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Re: INSERT ... RETURNING intermediate review



The review is indeed very helpful. I'll start working on the review today
and keep you updated about the progress.

Rucha Deodhar

On Sun, Jul 21, 2019, 12:05 AM Vicențiu Ciorbaru <vicentiu@xxxxxxxxxxx>

> Hi Rucha!
> I've spent quite a bit of time looking at the implementation. It is
> working and passes almost all test cases, although you forgot to also
> commit the insert_parser updated result file. Good job so far.
> I want to give you something to work on and think about for a bit before
> we do another overall overview of the whole project. Hopefully this will
> help you across all your coding endeavours, not just now. What I want you
> to learn is that it is important to think about how your code can and will
> evolve in the future. Just getting things to work is ok up to a certain
> point, but not implementing things in a decoupled fashion is what we call
> "hacks". These hacks are to be avoided as much as possible as it leads to
> much more difficult work down the line. Let's elaborate on the topic.
> There are a number of problems with our current code (hacks). I am not
> referring to yours in particular. All these hacks are a bit difficult to
> overcome in one go. I do not expect you to fix them yourself, not during
> this GSoC at least, but it is something to consider and if you are willing
> to work towards fixing some of them, excellent!
> Historically our codebase evolved from a simple parser to the "monster"
> that you see now. Sometimes due to time constraints, things were not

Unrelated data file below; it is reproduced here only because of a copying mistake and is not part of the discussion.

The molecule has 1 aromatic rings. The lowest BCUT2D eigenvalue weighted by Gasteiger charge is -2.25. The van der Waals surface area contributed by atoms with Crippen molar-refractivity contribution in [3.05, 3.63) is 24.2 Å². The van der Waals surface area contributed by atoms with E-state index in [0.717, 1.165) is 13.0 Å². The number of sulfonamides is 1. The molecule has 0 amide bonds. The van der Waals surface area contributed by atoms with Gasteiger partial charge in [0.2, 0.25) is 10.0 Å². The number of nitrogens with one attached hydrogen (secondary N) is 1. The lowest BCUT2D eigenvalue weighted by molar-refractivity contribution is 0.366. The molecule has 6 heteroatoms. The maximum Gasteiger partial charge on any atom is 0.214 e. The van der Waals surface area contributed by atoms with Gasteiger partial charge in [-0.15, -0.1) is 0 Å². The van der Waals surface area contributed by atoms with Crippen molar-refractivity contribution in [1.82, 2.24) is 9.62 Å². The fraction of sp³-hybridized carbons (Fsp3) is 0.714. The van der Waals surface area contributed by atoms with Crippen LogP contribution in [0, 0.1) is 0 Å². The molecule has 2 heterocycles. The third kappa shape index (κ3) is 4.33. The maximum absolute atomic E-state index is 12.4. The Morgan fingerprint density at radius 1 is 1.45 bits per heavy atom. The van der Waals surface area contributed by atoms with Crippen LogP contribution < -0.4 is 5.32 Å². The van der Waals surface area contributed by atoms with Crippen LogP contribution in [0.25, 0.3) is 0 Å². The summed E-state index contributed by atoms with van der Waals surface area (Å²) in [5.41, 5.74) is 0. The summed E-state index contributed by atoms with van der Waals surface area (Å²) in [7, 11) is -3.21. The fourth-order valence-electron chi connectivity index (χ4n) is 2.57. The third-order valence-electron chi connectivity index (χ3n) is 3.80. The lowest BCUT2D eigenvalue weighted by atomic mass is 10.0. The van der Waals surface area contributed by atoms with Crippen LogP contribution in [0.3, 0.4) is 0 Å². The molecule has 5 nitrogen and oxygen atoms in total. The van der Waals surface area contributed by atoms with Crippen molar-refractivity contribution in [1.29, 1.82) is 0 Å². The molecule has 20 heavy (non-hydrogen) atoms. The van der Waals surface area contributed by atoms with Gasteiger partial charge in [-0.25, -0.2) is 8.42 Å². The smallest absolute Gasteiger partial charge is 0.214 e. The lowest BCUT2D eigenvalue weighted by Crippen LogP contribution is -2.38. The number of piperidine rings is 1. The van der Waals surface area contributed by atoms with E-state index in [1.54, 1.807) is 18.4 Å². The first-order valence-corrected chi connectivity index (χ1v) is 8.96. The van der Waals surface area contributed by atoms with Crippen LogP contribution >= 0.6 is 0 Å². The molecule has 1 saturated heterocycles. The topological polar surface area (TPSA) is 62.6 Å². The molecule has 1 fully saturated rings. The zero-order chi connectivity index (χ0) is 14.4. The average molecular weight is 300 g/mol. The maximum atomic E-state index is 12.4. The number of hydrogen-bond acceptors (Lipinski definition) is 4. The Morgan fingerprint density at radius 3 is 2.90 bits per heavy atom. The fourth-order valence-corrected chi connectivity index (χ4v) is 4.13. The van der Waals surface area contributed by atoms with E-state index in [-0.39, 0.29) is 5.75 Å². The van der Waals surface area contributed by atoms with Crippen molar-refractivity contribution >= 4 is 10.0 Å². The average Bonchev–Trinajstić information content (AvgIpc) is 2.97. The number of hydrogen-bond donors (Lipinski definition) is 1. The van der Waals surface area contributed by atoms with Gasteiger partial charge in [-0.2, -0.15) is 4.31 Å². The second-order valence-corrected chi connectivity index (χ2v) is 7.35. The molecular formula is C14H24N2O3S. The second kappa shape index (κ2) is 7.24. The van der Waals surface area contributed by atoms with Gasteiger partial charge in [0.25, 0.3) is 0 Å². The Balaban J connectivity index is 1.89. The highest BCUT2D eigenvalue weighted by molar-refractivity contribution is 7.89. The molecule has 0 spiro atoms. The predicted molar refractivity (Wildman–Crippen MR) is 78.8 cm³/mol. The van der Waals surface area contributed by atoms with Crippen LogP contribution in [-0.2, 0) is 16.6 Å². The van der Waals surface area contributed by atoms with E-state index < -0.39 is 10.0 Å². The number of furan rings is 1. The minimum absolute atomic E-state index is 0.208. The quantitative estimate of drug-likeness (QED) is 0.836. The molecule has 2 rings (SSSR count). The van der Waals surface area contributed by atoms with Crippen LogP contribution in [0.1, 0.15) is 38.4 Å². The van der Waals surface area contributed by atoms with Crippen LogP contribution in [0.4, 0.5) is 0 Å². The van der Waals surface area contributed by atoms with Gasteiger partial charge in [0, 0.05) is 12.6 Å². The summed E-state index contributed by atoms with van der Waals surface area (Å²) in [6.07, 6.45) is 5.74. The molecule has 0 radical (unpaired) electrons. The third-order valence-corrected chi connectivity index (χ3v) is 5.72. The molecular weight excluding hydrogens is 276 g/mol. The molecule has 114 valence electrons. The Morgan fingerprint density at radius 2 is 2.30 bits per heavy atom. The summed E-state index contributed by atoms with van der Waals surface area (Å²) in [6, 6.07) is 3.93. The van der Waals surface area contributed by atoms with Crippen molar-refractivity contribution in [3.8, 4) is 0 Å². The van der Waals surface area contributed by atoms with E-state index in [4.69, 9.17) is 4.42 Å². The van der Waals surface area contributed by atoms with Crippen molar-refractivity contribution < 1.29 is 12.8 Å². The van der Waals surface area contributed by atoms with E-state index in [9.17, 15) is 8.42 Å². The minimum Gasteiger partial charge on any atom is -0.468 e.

> implemented in the most extendable way, rather they made use of certain
> particular constructs, only valid in the contexts they were written in.
> Keyword here is context, as you'll soon see. Some of this contain things
> you have interacted with so far in your project. Here is an example that
> you've had to deal with:
> A SELECT statement has what we call a SELECT LIST, this list is
> traditionally stored in SELECT_LEX::item_list. This item_list however is
> overloaded at times. For example DELETE ... RETURNING uses it to store the
> expressions part of the RETURNING clause. This overloading generally works
> ok, unless you run into situations like you did with your INSERT ...
> RETURNING project.
> INSERT ... RETURNING clauses already made use of the item_list to store
> something else. Now you were forced to introduce another list in
> SELECT_LEX, which we called returning_list. Everything ok so far. But then,
> you ran into another problem, the bison grammar rules do not put Items in
> the list you want. They *always* used item_list, so you could not use
> your *returning_list*. So what did we do then? Well, we came up with
> another hack! We suggested this hack to you because it is something that
> will work quickly and get you unstuck and that is to use the same grammar
> rules like before, but swap the item_list with the returning list
> temporarily, such that the grammar rules will put the right items in the
> right list. This works, but it masks the underlying problem. The problem is
> that we have a very rigid implementation for *select_item_list *grammar
> rule.